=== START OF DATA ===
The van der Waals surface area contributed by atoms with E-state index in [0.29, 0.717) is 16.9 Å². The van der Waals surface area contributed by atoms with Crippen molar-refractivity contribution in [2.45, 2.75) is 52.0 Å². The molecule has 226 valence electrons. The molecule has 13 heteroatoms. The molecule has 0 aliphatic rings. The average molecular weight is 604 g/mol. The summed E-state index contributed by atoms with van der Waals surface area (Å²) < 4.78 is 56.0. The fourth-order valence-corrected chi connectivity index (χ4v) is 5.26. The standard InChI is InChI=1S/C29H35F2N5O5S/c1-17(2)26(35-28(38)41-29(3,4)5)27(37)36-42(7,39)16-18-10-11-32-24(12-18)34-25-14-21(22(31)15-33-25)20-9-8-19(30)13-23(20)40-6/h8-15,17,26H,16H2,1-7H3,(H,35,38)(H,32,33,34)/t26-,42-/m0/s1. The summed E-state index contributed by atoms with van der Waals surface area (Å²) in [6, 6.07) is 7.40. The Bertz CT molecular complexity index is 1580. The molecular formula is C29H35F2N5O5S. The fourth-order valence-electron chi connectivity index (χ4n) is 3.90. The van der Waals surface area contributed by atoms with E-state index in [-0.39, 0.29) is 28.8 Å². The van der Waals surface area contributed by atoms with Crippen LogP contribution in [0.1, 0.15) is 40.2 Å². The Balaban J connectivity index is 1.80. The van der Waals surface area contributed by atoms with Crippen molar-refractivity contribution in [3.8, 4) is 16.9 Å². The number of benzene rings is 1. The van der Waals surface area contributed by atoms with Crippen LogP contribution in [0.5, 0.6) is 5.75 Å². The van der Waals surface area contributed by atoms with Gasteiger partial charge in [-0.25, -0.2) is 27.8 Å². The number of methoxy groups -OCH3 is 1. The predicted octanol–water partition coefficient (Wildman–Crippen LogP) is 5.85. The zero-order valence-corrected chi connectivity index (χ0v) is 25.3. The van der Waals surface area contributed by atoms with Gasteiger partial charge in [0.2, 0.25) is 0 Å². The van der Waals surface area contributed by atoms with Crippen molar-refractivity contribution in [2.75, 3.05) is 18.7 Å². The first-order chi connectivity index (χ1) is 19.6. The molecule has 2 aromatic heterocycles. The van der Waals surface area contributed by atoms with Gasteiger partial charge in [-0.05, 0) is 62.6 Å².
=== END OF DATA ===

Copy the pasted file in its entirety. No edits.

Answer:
The van der Waals surface area contributed by atoms with E-state index in [0.29, 0.717) is 16.9 Å². The van der Waals surface area contributed by atoms with Crippen molar-refractivity contribution in [2.45, 2.75) is 52.0 Å². The molecule has 226 valence electrons. The molecule has 13 heteroatoms. The molecule has 0 aliphatic rings. The average molecular weight is 604 g/mol. The summed E-state index contributed by atoms with van der Waals surface area (Å²) < 4.78 is 56.0. The fourth-order valence-corrected chi connectivity index (χ4v) is 5.26. The standard InChI is InChI=1S/C29H35F2N5O5S/c1-17(2)26(35-28(38)41-29(3,4)5)27(37)36-42(7,39)16-18-10-11-32-24(12-18)34-25-14-21(22(31)15-33-25)20-9-8-19(30)13-23(20)40-6/h8-15,17,26H,16H2,1-7H3,(H,35,38)(H,32,33,34)/t26-,42-/m0/s1. The summed E-state index contributed by atoms with van der Waals surface area (Å²) in [6, 6.07) is 7.40. The Bertz CT molecular complexity index is 1580. The molecular formula is C29H35F2N5O5S. The fourth-order valence-electron chi connectivity index (χ4n) is 3.90. The van der Waals surface area contributed by atoms with E-state index in [-0.39, 0.29) is 28.8 Å². The van der Waals surface area contributed by atoms with Crippen LogP contribution in [0.1, 0.15) is 40.2 Å². The Balaban J connectivity index is 1.80. The van der Waals surface area contributed by atoms with Crippen molar-refractivity contribution in [3.8, 4) is 16.9 Å². The number of benzene rings is 1. The van der Waals surface area contributed by atoms with Crippen LogP contribution in [0.5, 0.6) is 5.75 Å². The van der Waals surface area contributed by atoms with Gasteiger partial charge in [-0.25, -0.2) is 27.8 Å². The number of methoxy groups -OCH3 is 1. The predicted octanol–water partition coefficient (Wildman–Crippen LogP) is 5.85. The zero-order valence-corrected chi connectivity index (χ0v) is 25.3. The van der Waals surface area contributed by atoms with Gasteiger partial charge in [0.2, 0.25) is 0 Å². The van der Waals surface area contributed by atoms with Crippen molar-refractivity contribution in [2.75, 3.05) is 18.7 Å². The first-order chi connectivity index (χ1) is 19.6. The molecule has 2 aromatic heterocycles. The van der Waals surface area contributed by atoms with Gasteiger partial charge in [-0.05, 0) is 62.6 Å².